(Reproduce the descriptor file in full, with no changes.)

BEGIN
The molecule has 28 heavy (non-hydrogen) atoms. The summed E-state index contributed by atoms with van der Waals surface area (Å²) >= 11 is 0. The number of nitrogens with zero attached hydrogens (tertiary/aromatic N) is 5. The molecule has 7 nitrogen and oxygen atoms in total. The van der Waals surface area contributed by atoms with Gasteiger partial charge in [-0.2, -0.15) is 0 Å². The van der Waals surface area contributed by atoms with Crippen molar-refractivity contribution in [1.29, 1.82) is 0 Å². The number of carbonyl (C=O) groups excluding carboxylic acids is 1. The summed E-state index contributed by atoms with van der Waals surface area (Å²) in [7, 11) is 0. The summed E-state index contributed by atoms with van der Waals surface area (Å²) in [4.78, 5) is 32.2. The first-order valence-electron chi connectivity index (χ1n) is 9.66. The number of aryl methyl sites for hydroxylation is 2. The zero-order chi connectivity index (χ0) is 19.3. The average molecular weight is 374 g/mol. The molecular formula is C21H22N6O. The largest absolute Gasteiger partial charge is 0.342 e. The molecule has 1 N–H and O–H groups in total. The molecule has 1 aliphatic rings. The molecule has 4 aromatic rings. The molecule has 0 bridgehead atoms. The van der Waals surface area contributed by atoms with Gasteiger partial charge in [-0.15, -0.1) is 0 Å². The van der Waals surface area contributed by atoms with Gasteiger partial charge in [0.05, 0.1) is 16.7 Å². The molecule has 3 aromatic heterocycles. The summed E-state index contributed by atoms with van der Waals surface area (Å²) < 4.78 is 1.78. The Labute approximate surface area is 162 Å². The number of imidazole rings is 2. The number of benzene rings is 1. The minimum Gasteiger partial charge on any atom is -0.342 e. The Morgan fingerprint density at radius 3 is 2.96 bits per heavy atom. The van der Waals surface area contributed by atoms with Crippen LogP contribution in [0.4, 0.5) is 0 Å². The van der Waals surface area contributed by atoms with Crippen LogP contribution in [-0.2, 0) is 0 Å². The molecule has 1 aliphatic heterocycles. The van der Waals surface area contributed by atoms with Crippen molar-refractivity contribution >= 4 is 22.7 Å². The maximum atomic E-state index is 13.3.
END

The molecule has 28 heavy (non-hydrogen) atoms. The summed E-state index contributed by atoms with van der Waals surface area (Å²) >= 11 is 0. The number of nitrogens with zero attached hydrogens (tertiary/aromatic N) is 5. The molecule has 7 nitrogen and oxygen atoms in total. The van der Waals surface area contributed by atoms with Gasteiger partial charge in [-0.2, -0.15) is 0 Å². The van der Waals surface area contributed by atoms with Crippen molar-refractivity contribution in [1.29, 1.82) is 0 Å². The number of carbonyl (C=O) groups excluding carboxylic acids is 1. The summed E-state index contributed by atoms with van der Waals surface area (Å²) in [7, 11) is 0. The summed E-state index contributed by atoms with van der Waals surface area (Å²) in [4.78, 5) is 32.2. The first-order valence-electron chi connectivity index (χ1n) is 9.66. The number of aryl methyl sites for hydroxylation is 2. The zero-order chi connectivity index (χ0) is 19.3. The average molecular weight is 374 g/mol. The molecular formula is C21H22N6O. The largest absolute Gasteiger partial charge is 0.342 e. The molecule has 1 N–H and O–H groups in total. The molecule has 1 aliphatic rings. The molecule has 4 aromatic rings. The molecule has 0 bridgehead atoms. The van der Waals surface area contributed by atoms with Gasteiger partial charge in [-0.15, -0.1) is 0 Å². The van der Waals surface area contributed by atoms with Gasteiger partial charge in [0.05, 0.1) is 16.7 Å². The molecule has 3 aromatic heterocycles. The summed E-state index contributed by atoms with van der Waals surface area (Å²) < 4.78 is 1.78. The Labute approximate surface area is 162 Å². The number of imidazole rings is 2. The number of benzene rings is 1. The minimum Gasteiger partial charge on any atom is -0.342 e. The Morgan fingerprint density at radius 3 is 2.96 bits per heavy atom. The van der Waals surface area contributed by atoms with Crippen LogP contribution in [0.4, 0.5) is 0 Å². The van der Waals surface area contributed by atoms with Crippen LogP contribution in [-0.2, 0) is 0 Å². The molecule has 1 aliphatic heterocycles. The van der Waals surface area contributed by atoms with Crippen molar-refractivity contribution >= 4 is 22.7 Å². The maximum atomic E-state index is 13.3.